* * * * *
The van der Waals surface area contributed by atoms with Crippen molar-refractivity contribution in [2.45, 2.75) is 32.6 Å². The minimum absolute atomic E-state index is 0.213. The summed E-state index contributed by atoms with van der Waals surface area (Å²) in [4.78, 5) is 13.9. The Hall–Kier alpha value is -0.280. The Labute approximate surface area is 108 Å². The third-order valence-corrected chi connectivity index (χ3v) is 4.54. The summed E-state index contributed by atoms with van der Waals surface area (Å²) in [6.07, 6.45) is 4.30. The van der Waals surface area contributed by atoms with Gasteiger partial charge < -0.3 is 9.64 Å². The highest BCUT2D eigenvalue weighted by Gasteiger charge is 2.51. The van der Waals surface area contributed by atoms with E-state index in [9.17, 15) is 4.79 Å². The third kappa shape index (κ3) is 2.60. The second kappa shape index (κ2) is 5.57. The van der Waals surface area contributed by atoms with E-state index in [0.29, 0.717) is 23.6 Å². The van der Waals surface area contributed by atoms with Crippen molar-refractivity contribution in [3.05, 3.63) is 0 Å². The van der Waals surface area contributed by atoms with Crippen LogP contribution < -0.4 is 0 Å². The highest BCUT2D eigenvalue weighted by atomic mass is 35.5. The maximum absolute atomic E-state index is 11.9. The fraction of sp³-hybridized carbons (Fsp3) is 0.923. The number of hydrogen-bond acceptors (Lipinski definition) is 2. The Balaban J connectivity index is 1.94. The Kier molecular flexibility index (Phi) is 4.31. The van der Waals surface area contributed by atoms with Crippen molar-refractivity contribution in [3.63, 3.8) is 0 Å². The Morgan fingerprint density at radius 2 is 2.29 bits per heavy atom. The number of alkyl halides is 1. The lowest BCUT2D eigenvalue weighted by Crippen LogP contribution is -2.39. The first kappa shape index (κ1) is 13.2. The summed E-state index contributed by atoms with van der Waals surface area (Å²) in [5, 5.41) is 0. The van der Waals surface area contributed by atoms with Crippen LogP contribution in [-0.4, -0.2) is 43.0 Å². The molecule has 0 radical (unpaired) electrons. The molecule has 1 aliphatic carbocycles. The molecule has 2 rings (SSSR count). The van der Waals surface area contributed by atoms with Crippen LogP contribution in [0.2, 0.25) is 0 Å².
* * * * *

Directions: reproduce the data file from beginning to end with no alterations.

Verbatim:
The van der Waals surface area contributed by atoms with Crippen molar-refractivity contribution in [2.45, 2.75) is 32.6 Å². The minimum absolute atomic E-state index is 0.213. The summed E-state index contributed by atoms with van der Waals surface area (Å²) in [4.78, 5) is 13.9. The Hall–Kier alpha value is -0.280. The Labute approximate surface area is 108 Å². The third-order valence-corrected chi connectivity index (χ3v) is 4.54. The summed E-state index contributed by atoms with van der Waals surface area (Å²) in [6.07, 6.45) is 4.30. The van der Waals surface area contributed by atoms with Gasteiger partial charge < -0.3 is 9.64 Å². The highest BCUT2D eigenvalue weighted by Gasteiger charge is 2.51. The van der Waals surface area contributed by atoms with E-state index in [9.17, 15) is 4.79 Å². The third kappa shape index (κ3) is 2.60. The second kappa shape index (κ2) is 5.57. The van der Waals surface area contributed by atoms with E-state index in [0.29, 0.717) is 23.6 Å². The van der Waals surface area contributed by atoms with Crippen molar-refractivity contribution in [3.05, 3.63) is 0 Å². The van der Waals surface area contributed by atoms with Crippen LogP contribution < -0.4 is 0 Å². The highest BCUT2D eigenvalue weighted by atomic mass is 35.5. The maximum absolute atomic E-state index is 11.9. The fraction of sp³-hybridized carbons (Fsp3) is 0.923. The number of hydrogen-bond acceptors (Lipinski definition) is 2. The Balaban J connectivity index is 1.94. The Kier molecular flexibility index (Phi) is 4.31. The van der Waals surface area contributed by atoms with Crippen molar-refractivity contribution in [3.63, 3.8) is 0 Å². The Morgan fingerprint density at radius 2 is 2.29 bits per heavy atom. The number of alkyl halides is 1. The lowest BCUT2D eigenvalue weighted by Crippen LogP contribution is -2.39. The first kappa shape index (κ1) is 13.2. The summed E-state index contributed by atoms with van der Waals surface area (Å²) in [5, 5.41) is 0. The van der Waals surface area contributed by atoms with Crippen LogP contribution in [-0.4, -0.2) is 43.0 Å². The molecule has 0 radical (unpaired) electrons. The molecule has 1 aliphatic carbocycles. The molecule has 2 rings (SSSR count). The van der Waals surface area contributed by atoms with Crippen LogP contribution in [0.2, 0.25) is 0 Å².